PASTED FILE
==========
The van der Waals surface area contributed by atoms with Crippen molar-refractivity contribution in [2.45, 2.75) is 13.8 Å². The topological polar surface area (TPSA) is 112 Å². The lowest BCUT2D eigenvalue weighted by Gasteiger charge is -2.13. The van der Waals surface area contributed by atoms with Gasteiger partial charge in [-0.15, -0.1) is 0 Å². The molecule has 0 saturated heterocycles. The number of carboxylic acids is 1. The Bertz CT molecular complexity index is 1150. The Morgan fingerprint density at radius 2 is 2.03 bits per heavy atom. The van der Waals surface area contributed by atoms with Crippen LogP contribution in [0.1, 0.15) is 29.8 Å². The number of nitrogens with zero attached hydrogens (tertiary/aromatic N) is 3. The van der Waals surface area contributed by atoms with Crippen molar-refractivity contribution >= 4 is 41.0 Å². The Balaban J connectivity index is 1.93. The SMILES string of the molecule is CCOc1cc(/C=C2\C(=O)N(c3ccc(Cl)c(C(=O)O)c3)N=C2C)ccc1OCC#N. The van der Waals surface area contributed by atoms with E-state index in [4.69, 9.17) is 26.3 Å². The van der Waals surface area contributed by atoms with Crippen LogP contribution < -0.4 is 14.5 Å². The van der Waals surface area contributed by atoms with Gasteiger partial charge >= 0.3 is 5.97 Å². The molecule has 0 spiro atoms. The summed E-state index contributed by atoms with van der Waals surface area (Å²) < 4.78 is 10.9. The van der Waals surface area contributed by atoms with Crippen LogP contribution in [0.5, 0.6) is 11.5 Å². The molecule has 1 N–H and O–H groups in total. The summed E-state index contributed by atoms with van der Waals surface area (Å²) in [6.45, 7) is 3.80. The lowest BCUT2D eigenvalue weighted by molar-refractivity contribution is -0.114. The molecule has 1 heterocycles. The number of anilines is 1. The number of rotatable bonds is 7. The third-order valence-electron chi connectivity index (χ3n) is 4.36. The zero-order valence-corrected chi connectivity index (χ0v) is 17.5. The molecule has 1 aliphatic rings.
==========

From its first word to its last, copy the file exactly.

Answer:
The van der Waals surface area contributed by atoms with Crippen molar-refractivity contribution in [2.45, 2.75) is 13.8 Å². The topological polar surface area (TPSA) is 112 Å². The lowest BCUT2D eigenvalue weighted by Gasteiger charge is -2.13. The van der Waals surface area contributed by atoms with Gasteiger partial charge in [-0.15, -0.1) is 0 Å². The molecule has 0 saturated heterocycles. The number of carboxylic acids is 1. The Bertz CT molecular complexity index is 1150. The Morgan fingerprint density at radius 2 is 2.03 bits per heavy atom. The van der Waals surface area contributed by atoms with Crippen LogP contribution in [0.1, 0.15) is 29.8 Å². The number of nitrogens with zero attached hydrogens (tertiary/aromatic N) is 3. The van der Waals surface area contributed by atoms with Crippen molar-refractivity contribution >= 4 is 41.0 Å². The Balaban J connectivity index is 1.93. The SMILES string of the molecule is CCOc1cc(/C=C2\C(=O)N(c3ccc(Cl)c(C(=O)O)c3)N=C2C)ccc1OCC#N. The van der Waals surface area contributed by atoms with E-state index in [4.69, 9.17) is 26.3 Å². The van der Waals surface area contributed by atoms with Crippen LogP contribution < -0.4 is 14.5 Å². The van der Waals surface area contributed by atoms with Gasteiger partial charge >= 0.3 is 5.97 Å². The molecule has 0 spiro atoms. The summed E-state index contributed by atoms with van der Waals surface area (Å²) < 4.78 is 10.9. The van der Waals surface area contributed by atoms with Crippen LogP contribution in [0.5, 0.6) is 11.5 Å². The molecule has 1 N–H and O–H groups in total. The summed E-state index contributed by atoms with van der Waals surface area (Å²) in [6.45, 7) is 3.80. The lowest BCUT2D eigenvalue weighted by molar-refractivity contribution is -0.114. The molecule has 1 heterocycles. The number of anilines is 1. The number of rotatable bonds is 7. The third-order valence-electron chi connectivity index (χ3n) is 4.36. The zero-order valence-corrected chi connectivity index (χ0v) is 17.5. The molecule has 1 aliphatic rings.